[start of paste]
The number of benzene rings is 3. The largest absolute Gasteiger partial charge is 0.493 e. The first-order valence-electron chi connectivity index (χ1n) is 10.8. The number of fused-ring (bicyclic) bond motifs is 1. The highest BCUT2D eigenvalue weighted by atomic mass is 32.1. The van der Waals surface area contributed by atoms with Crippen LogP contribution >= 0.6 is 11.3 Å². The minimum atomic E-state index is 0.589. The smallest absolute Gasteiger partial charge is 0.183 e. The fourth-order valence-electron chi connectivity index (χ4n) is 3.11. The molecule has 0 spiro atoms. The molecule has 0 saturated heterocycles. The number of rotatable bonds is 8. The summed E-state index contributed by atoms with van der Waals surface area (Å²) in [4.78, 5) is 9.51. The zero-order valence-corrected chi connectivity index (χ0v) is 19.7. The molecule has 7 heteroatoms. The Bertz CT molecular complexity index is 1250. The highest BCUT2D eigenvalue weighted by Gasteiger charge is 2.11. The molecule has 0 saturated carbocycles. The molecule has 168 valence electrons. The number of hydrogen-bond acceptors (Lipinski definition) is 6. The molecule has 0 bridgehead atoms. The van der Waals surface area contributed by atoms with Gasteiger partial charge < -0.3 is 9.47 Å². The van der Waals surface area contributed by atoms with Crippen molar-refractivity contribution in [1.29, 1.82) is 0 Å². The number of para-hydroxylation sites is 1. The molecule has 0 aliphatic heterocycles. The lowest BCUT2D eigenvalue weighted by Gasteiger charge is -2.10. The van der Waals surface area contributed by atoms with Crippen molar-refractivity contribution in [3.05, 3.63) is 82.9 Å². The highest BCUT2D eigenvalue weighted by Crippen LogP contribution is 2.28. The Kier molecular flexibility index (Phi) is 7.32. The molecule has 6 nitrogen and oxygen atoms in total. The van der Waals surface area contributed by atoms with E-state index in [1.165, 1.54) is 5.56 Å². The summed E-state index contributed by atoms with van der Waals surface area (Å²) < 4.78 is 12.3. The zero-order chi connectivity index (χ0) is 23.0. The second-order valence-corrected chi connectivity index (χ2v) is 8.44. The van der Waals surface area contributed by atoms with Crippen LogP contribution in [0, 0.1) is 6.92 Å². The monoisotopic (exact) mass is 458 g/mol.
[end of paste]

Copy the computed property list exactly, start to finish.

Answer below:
The number of benzene rings is 3. The largest absolute Gasteiger partial charge is 0.493 e. The first-order valence-electron chi connectivity index (χ1n) is 10.8. The number of fused-ring (bicyclic) bond motifs is 1. The highest BCUT2D eigenvalue weighted by atomic mass is 32.1. The van der Waals surface area contributed by atoms with Crippen LogP contribution >= 0.6 is 11.3 Å². The minimum atomic E-state index is 0.589. The smallest absolute Gasteiger partial charge is 0.183 e. The fourth-order valence-electron chi connectivity index (χ4n) is 3.11. The molecule has 0 spiro atoms. The molecule has 0 saturated heterocycles. The number of rotatable bonds is 8. The summed E-state index contributed by atoms with van der Waals surface area (Å²) in [4.78, 5) is 9.51. The zero-order valence-corrected chi connectivity index (χ0v) is 19.7. The molecule has 7 heteroatoms. The Bertz CT molecular complexity index is 1250. The highest BCUT2D eigenvalue weighted by Gasteiger charge is 2.11. The molecule has 0 saturated carbocycles. The molecule has 168 valence electrons. The number of hydrogen-bond acceptors (Lipinski definition) is 6. The molecule has 0 bridgehead atoms. The van der Waals surface area contributed by atoms with Gasteiger partial charge < -0.3 is 9.47 Å². The van der Waals surface area contributed by atoms with Crippen molar-refractivity contribution in [1.29, 1.82) is 0 Å². The number of para-hydroxylation sites is 1. The molecule has 0 aliphatic heterocycles. The lowest BCUT2D eigenvalue weighted by Gasteiger charge is -2.10. The van der Waals surface area contributed by atoms with Crippen molar-refractivity contribution in [3.05, 3.63) is 82.9 Å². The highest BCUT2D eigenvalue weighted by Crippen LogP contribution is 2.28. The Kier molecular flexibility index (Phi) is 7.32. The molecule has 6 nitrogen and oxygen atoms in total. The van der Waals surface area contributed by atoms with E-state index in [1.165, 1.54) is 5.56 Å². The summed E-state index contributed by atoms with van der Waals surface area (Å²) < 4.78 is 12.3. The zero-order chi connectivity index (χ0) is 23.0. The second-order valence-corrected chi connectivity index (χ2v) is 8.44. The van der Waals surface area contributed by atoms with Crippen LogP contribution in [0, 0.1) is 6.92 Å². The monoisotopic (exact) mass is 458 g/mol.